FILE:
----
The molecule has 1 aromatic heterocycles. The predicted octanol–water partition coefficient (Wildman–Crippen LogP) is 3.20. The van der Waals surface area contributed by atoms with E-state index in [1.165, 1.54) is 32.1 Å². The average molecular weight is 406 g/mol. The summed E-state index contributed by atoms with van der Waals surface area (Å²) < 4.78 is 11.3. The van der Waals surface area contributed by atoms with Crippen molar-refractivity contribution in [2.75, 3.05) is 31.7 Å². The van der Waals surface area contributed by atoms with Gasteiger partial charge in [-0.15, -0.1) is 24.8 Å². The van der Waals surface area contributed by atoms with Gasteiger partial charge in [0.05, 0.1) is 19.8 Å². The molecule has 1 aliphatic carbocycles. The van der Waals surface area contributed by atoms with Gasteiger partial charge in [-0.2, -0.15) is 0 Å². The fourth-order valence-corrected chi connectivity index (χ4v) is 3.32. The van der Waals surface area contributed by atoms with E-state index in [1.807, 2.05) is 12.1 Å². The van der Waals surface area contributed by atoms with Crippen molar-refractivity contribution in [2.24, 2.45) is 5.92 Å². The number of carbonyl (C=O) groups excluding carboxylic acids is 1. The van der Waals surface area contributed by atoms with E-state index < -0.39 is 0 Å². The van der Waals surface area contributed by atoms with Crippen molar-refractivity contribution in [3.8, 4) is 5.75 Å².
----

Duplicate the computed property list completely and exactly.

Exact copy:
The molecule has 1 aromatic heterocycles. The predicted octanol–water partition coefficient (Wildman–Crippen LogP) is 3.20. The van der Waals surface area contributed by atoms with E-state index in [1.165, 1.54) is 32.1 Å². The average molecular weight is 406 g/mol. The summed E-state index contributed by atoms with van der Waals surface area (Å²) < 4.78 is 11.3. The van der Waals surface area contributed by atoms with Crippen molar-refractivity contribution in [2.75, 3.05) is 31.7 Å². The van der Waals surface area contributed by atoms with Gasteiger partial charge in [-0.15, -0.1) is 24.8 Å². The van der Waals surface area contributed by atoms with Gasteiger partial charge in [0.05, 0.1) is 19.8 Å². The molecule has 1 aliphatic carbocycles. The van der Waals surface area contributed by atoms with Gasteiger partial charge in [-0.2, -0.15) is 0 Å². The fourth-order valence-corrected chi connectivity index (χ4v) is 3.32. The van der Waals surface area contributed by atoms with E-state index in [1.807, 2.05) is 12.1 Å². The van der Waals surface area contributed by atoms with Crippen molar-refractivity contribution in [2.24, 2.45) is 5.92 Å². The number of carbonyl (C=O) groups excluding carboxylic acids is 1. The van der Waals surface area contributed by atoms with E-state index < -0.39 is 0 Å². The van der Waals surface area contributed by atoms with Crippen molar-refractivity contribution in [3.8, 4) is 5.75 Å².